The rich society wives don’t stop sleeping around — neither do their husbands but the killer wants nothing to do with punishing them –and even discuss the crimes while getting their nails done in the nude. Such is the world of So Sweet, So Dead. It’s also a place filled with opulent homes, awesome fashions, squeaky horns, dance parties and a killer named the Avenger that completely was influenced by the look of the murderer in Blood and Black Lace.

The Dead Are Alive (1972)

Originally known as L’etrusco Uccide Ancora (The Etruscan Kills Again), this film comes to us from Armando Crispino, who made the quite enjoyable Autopsy and the fabulously named Frankenstein Italian Style. It’s based on a novel by Bryan Edgar Wallace, the son of the man who gave inspiration to both the krimi and giallo genres.

It was released in Germany as Das Geheimnis des Gelben Grabes (Mystery of the Gold Diggers), in France as Overtime and as El Dios de la Muerte Asesina Otra Vez (The Death God Kills Again) in Spain.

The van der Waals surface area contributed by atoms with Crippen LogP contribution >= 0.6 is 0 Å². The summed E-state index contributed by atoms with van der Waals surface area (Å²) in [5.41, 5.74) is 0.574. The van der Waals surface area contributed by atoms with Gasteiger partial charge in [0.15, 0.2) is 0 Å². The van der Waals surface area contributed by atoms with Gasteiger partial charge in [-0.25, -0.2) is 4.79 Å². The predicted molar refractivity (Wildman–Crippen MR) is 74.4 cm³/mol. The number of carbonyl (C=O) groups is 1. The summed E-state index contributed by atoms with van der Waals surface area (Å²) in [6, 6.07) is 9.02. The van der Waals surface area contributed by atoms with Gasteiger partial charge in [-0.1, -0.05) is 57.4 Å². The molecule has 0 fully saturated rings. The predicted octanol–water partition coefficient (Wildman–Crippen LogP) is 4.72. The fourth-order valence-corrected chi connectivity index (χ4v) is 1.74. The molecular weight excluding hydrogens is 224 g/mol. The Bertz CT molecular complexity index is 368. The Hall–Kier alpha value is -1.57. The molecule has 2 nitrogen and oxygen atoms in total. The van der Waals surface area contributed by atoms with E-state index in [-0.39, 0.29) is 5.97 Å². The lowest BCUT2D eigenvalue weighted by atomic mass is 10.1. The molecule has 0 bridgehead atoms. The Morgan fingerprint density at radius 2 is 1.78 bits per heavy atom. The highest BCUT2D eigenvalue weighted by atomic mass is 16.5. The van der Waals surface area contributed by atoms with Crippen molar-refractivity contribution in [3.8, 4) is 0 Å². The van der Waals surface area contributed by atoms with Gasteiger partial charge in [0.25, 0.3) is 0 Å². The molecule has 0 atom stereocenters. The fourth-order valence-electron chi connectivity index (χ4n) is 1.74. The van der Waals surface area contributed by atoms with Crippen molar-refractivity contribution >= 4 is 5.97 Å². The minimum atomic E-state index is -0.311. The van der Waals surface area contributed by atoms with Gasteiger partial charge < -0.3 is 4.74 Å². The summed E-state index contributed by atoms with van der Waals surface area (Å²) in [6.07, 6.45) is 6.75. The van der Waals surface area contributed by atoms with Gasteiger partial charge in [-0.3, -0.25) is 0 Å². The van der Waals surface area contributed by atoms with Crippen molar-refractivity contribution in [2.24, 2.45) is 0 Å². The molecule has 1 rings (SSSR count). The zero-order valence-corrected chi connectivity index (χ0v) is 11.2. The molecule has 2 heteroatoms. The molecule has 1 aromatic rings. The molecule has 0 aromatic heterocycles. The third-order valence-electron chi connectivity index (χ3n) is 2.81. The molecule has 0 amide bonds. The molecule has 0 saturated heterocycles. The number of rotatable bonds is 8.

Two young folks are looking for a place to load the clown in the cannon, but while they’re aardvarking they are murdered within an Etruscan tomb. Oh, if only that tomb hadn’t recently been violated by Professor Porter (Alex Cord, Chosen Survivors) and his team of archaeologists!

Because of how the bodies are positioned, it seems as if they were sacrificed to the ancient Etruscan god Tuchulcha. The bodies soon pile up, but soon, as the title says, the dead seem to be alive. This is a giallo, but more on the supernatural side of the genre. If you’re looking for a movie that makes sense, you know — you’re watching the wrong kind of movies.